location = seller_info.split("Dealer location")[1] 
                    details["location"] = location.split("(")[0]
                    details["distance"] = location.split("(")[1].replace(" mile)", "").replace(" miles)", "") 
                    print("Seller information not found.")

                specs_list = article.find("ul", attrs={"data-testid": "search-listing-specs"})
                for spec in specs_list:
                    if "reg" in spec.text:
                        details["year"] = spec.text

                    if "miles" in spec.text: 
                        details["mileage"] = spec.text

                    if spec.text in ["Manual", "Automatic"]: 
                        details["transmission"] = spec.text

                    if "." in spec.text and "L" in spec.text:
                        details["engine"] = spec.text

                    if spec.text in ["Petrol", "Diesel"]: 
                        details["fuel"] = spec.text

                    if "owner" in spec.text:
                        details["owners"] = spec.text[0]


            print(f"Page {str(i + 1)} scraped. ({len(articles)} articles)")


    print(f"{len(data)} cars total found.")

    return data

def output_data_to_excel(data, criteria):
    df = pd.DataFrame(data)

    df["price"] = df["price"].str.replace("£", "").str.replace(",", "")
    df["price"] = pd.to_numeric(df["price"], errors="coerce").astype("Int64")

    df["year"] = df["year"].str.replace(r"\s(\(\d\d reg\))", "", regex=True)
    df["year"] = pd.to_numeric(df["year"], errors="coerce").astype("Int64")

    df["mileage"] = df["mileage"].str.replace(",", "").str.replace(" miles", "")
    df["mileage"] = pd.to_numeric(df["mileage"], errors="coerce").astype("Int64")

    now =
    df["miles_pa"] = df["mileage"] / (now.year - df["year"])
    df["miles_pa"].fillna(0, inplace=True)
    df["miles_pa"] = df["miles_pa"].astype(int)

    df["owners"] = df["owners"].fillna("-1") 
    df["owners"] = df["owners"].astype(int)

    df["distance"] = df["distance"].fillna("-1") 
    df["distance"] = df["distance"].astype(int)

    df["link"] = "" + df["link"] 

    df = df[[

    df = df[df["price"] < int(criteria["price_to"])]

    df = df.sort_values(by="distance", ascending=True)

    writer = pd.ExcelWriter("cars.xlsx", engine="xlsxwriter")
    df.to_excel(writer, sheet_name="Cars", index=False)
    workbook =
    worksheet = writer.sheets["Cars"]

    worksheet.conditional_format("C2:C1000", {
        'type':      '3_color_scale',
        'min_color': '#63be7b',
        'mid_color': '#ffdc81',
        'max_color': '#f96a6c'

    worksheet.conditional_format("D2:D1000", {
        'type':      '3_color_scale',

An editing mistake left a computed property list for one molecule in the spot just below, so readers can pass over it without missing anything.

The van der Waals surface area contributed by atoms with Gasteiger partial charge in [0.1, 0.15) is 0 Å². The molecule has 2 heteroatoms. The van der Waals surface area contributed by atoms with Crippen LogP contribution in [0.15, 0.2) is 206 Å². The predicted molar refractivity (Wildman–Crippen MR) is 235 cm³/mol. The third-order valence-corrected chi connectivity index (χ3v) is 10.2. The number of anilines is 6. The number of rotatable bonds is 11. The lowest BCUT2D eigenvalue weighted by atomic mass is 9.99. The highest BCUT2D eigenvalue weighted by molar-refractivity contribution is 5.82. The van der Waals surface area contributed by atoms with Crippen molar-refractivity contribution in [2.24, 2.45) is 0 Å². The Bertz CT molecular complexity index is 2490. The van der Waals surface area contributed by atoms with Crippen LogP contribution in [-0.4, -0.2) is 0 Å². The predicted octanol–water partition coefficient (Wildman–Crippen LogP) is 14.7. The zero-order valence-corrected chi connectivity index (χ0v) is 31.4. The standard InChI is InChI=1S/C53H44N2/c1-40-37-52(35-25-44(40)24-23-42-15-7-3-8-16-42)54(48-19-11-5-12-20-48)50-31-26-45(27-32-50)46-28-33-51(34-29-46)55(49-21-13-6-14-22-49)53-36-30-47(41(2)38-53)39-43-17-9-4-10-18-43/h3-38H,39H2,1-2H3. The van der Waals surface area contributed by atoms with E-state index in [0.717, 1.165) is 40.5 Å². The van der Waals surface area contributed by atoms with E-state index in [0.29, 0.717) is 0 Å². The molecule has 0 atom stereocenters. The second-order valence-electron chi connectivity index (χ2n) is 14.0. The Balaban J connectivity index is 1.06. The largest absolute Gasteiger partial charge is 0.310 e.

'min_color': '#f96a6c',
        'mid_color': '#ffdc81',
        'max_color': '#63be7b'

    worksheet.conditional_format("E2:E1000", {
        'type':      '3_color_scale',
        'min_color': '#63be7b',
        'mid_color': '#ffdc81',
        'max_color': '#f96a6c'

    worksheet.conditional_format("F2:F1000", {
        'type':      '3_color_scale',
        'min_color': '#63be7b',
        'mid_color': '#ffdc81',
        'max_color': '#f96a6c'
    print("Output saved to current directory as 'cars.xlsx'.")

if __name__ == "__main__":
    data = scrape_autotrader(cars, criteria)
    output_data_to_excel(data, criteria)

    os.system("start EXCEL.EXE cars.xlsx")

If you don't want an Excel file with all the conditional formatting, after the transformations in output_data_to_excel remove everything at and below writer then just output to a CSV instead using:


I hope you find this code highly modifiable so you can adapt and extend it however you like.

I was keen to calculate the mileage per annum to assess wear and tear, but you might want to include other calculations to explore other aspects and take it even further!

Taking the scraper for a test drive

Let's see the scraper in action, in this end-to-end demo. By performing this process weekly we can get the most up to date listing for a given area. In this demo, I have chosen a random postcode in Leeds.

The formatting after scraping makes it really easy to see the trade offs in terms of price, year, mileage, miles per annum and previous owners. It also nicely allows for further filtering to narrow down your parameters.

How to change video quality?
How to change video playback speed?

I closed the accept cookies pop up manually just so the steps taken in ChromeDriver were easily visible, but this isn't essential, you can just let it run.

Why did the previous scraper stop working?

For those of you who tried the old scraper from a previous article you'll know it stopped working after the AutoTrader UK website changed sometime after September 2023. All of the classes used for scraping changed and were obfuscated.

However, as we've seen in the current scraper, some attributes still allow element identification such as the data-testid attribute.

The current scraper is simpler, should be more robust and less reliant on third party code other than stable libraries.

However I have no doubt at some point it will stop working after another site change. Nevertheless, this scraper is easier to change, relying only on attribute identification followed by using regular expressions to find the required information. So by changing:

  1. How we are identifying elements with Beautiful Soup and
  2. How we are parsing the information out of those elements with RegEx

We can successfully update the code to adapt to changing needs. Selenium is a big help with this also, as it ensures that all scraping occurs after the page has loaded within Chrome. This means that anything that is dynamically added to the page using JavaScript after the page load should be captured.

Happy car hunting again!

The only thing left for you to do is set your criteria, add the makes and models you want, and off you go! Happy car hunting.

I hope the scraper helps you compare cars easier and find the one you're looking for as much as it helped me 👍

If you have any thoughts on this article, please leave a comment below or reach out by email at the bottom of this page. Certainly want to hear how this is being used, if it's helping others and how you've adapted it to your needs 😄